Beit Midrash

  • Jewish Laws and Thoughts
  • Serving Hashem, Mitzvot and Repentance
To dedicate this lesson

Lost Luggage


Rabbi Berel Wein

17 Shvat 5768
As a consequence of my recent trip to the United States for the wedding of my grandson I suffered the dreaded fate of many airline passengers - standing at the luggage carousel and slowly realizing to one’s horror that one’s piece of luggage is nowhere to be seen. After filing the necessary documents with the lost and found luggage service of that airline and being vaguely reassured by the attendant there that the "bag will turn up - they usually do" I began to wait for the delivery of the lost luggage. Since I was leaving for Israel and home the next day the window of time for the bag to be returned to me was small and short. The airline has five days to deliver the bag and I had only one day. I began to call the airline regularly to determine where my bag was. The first five calls rendered the information that the airline had not yet located the bag but that I should keep in touch. On the morning of the day of my departure for Israel, the airline told me that they located the bag and were sending out for delivery. I asked them to hold the bag at the airport and that I would come immediately to pick it up. They agreed to do so but when I arrived at the luggage services office at the airport the attendant told me that the bag had been sent out to delivery. I called the delivery service and then was told that the bag had been picked up by them in error and that they were sending it back to the airport. By now I only had a few hours left before my departure to Israel. I contacted the airport luggage services and someone there assured me that my bag was truly there in the luggage storage area. I drove to the airport once more in high hopes of retrieving my bag. However, the attendants at the luggage services area could not find my bag after a fifteen minute search in the luggage storage room. Frustrated and desperate, I finally asked to see the supervisor of the luggage services office. After recounting my tale of woe to him he said to me: "Why don’t you go back there yourself and look for your bag." I did so. There were hundreds of bags back there forlornly waiting to be redeemed by their rightful owners. After a ten minute intensive search I located my bag at the far end of the second room of the storage area. So all’s well that ends well, but I was pretty exhausted by the whole experience.

So why do I burden you with all of this story? I am not the only person in the world who has suffered from the lost luggage syndrome. But as I was engaged in this entire exercise of futility and frustration, I realized that the Jewish people as a whole are involved in a national lost luggage syndrome. Hence our continuing angst and frustration over our current situation and our clouded future. The forces of secularism, Marxism, and pure nationalism lost the luggage that Israel carried with it through its long exile. Torah and religion were nowhere to be found on our luggage carousel. For a number of generations, many Jews did not seem to mind or even notice that their luggage was lost. But eventually, circumstances and events have forced us to notice that we are missing an important piece of luggage. That bag contained faith, stability, hope, tradition, purpose, history and life purpose. It contained those items that sustained us for millennia and kept Israel vibrant and strong in spirit and mind. And in the dark times that we find ourselves in now, we realize that our bag is missing, waiting to be retrieved from the lost luggage area of our national conscience and acquired memory.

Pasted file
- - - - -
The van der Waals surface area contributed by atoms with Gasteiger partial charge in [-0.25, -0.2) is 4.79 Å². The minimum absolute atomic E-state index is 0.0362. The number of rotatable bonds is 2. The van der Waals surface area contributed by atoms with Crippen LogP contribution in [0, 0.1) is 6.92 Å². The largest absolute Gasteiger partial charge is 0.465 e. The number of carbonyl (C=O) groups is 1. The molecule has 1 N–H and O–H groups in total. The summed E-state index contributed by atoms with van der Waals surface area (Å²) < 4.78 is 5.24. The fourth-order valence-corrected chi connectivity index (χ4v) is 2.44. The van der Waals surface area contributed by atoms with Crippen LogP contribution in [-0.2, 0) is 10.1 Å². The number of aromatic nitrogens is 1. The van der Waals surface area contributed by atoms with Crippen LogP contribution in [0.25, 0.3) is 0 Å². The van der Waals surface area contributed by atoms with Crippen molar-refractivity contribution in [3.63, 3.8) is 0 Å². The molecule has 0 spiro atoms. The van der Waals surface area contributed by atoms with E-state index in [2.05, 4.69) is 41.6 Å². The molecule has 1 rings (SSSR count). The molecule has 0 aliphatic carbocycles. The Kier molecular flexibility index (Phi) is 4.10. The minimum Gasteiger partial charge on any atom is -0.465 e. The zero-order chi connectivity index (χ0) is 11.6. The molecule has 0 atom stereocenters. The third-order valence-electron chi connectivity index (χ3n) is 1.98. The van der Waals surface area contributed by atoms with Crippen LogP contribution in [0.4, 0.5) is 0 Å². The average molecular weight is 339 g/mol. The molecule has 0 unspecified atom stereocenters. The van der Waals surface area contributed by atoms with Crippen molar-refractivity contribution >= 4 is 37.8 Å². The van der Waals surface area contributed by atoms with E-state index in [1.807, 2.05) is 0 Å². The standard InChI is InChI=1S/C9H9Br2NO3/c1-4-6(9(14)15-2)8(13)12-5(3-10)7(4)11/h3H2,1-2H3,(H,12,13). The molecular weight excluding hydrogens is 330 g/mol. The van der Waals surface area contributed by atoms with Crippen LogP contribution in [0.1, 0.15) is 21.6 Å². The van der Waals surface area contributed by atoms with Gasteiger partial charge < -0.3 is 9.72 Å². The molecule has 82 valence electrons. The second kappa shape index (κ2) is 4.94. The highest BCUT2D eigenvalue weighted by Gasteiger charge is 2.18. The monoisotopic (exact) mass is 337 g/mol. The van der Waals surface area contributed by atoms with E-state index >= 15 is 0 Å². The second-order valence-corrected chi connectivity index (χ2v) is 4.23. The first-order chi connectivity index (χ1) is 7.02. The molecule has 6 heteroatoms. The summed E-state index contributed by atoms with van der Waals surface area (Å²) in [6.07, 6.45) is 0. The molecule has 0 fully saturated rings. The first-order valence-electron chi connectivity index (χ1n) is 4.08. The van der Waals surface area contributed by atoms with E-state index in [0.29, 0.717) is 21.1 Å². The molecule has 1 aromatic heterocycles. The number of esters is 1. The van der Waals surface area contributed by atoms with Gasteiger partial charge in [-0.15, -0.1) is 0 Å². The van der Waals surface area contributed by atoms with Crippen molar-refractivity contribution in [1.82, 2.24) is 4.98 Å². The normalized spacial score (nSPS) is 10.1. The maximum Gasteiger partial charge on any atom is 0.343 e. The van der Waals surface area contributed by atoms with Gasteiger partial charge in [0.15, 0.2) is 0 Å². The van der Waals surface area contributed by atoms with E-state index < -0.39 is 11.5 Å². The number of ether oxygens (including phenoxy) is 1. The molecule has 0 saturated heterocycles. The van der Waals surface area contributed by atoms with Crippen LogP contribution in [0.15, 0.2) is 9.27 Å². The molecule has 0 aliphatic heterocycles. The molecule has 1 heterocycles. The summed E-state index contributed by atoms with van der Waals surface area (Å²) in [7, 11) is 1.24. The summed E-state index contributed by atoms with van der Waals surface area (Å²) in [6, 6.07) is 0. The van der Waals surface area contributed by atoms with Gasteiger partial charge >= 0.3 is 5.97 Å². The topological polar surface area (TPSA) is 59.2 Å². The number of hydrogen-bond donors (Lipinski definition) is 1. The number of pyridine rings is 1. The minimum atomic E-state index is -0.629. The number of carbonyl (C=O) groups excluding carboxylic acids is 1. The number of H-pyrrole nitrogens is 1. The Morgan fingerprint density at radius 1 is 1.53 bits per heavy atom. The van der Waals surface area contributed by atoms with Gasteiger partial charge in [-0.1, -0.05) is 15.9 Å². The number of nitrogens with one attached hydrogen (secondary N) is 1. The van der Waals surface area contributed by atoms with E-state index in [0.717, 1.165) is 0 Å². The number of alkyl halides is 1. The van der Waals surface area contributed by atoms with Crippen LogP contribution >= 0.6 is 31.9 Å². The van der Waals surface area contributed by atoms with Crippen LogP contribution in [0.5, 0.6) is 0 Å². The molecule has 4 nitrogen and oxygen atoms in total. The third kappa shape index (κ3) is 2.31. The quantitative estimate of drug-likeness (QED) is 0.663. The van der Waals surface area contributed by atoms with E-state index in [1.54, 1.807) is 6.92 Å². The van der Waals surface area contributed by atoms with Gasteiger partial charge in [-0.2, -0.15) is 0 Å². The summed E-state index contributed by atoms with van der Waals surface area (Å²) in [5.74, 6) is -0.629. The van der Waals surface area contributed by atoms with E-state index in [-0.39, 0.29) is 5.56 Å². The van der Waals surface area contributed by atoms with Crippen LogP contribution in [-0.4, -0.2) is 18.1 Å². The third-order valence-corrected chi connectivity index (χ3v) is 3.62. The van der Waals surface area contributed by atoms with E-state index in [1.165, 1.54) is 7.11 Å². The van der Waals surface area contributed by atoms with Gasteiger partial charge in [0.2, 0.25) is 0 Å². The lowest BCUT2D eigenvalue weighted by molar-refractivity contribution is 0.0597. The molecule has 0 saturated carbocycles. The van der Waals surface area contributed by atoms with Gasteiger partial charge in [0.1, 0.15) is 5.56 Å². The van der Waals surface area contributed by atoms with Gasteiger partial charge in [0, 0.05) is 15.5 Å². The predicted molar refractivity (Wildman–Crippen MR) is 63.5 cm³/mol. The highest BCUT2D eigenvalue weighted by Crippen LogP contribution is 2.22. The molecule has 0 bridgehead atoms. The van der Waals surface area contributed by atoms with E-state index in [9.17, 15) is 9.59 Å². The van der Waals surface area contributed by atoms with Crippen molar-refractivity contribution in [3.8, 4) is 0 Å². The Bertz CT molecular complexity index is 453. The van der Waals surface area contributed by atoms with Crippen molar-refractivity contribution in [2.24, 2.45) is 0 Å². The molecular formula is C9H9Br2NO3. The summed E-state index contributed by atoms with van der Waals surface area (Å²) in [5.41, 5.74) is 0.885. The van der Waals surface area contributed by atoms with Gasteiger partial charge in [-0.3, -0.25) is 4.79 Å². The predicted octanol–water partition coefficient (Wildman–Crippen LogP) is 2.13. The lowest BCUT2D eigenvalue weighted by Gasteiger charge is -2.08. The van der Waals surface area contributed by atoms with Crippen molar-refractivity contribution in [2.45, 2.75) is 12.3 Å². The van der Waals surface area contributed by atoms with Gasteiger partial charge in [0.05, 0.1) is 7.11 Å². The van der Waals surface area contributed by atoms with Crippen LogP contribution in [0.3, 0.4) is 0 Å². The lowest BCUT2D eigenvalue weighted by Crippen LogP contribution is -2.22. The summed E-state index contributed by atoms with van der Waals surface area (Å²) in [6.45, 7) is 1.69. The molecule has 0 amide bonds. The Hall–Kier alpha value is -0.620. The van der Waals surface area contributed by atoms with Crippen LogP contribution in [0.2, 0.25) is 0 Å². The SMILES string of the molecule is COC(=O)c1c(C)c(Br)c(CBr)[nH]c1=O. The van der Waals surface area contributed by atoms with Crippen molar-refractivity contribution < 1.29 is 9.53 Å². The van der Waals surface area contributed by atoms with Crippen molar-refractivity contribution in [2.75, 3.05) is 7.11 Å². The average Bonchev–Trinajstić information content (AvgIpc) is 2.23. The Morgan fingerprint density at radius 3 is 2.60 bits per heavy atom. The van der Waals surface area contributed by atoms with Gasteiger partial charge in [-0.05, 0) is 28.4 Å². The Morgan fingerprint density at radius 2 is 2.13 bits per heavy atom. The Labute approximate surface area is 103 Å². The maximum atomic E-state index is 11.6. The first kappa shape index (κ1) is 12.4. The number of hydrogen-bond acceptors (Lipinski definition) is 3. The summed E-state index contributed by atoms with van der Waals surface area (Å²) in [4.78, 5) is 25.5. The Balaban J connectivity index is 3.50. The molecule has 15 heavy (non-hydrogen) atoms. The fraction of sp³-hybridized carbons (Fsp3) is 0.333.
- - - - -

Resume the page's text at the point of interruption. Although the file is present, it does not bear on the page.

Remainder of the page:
But no outside attendant can find that bag and return it to us. For only we recognize the bag that belongs to us. The rabbis of the Talmud taught us that a wise person can identify an item that one lost by seeing and recognizing it even if it does not have any distinguishing markings. We know instinctively that that bag is ours simply by looking at it. The recent trends in Jewish society the world over and here in Israel indicate the beginning of a slow but meaningful return to tradition by Jewish groups that were opposed to it for centuries. This is indicative of this sighting of lost luggage. But again only we can find and retrieve our lost luggage. The process of retrieval will be long and painful, filled with frustration and wrong turns, but it is an inevitable course in the story of the Jewish people.
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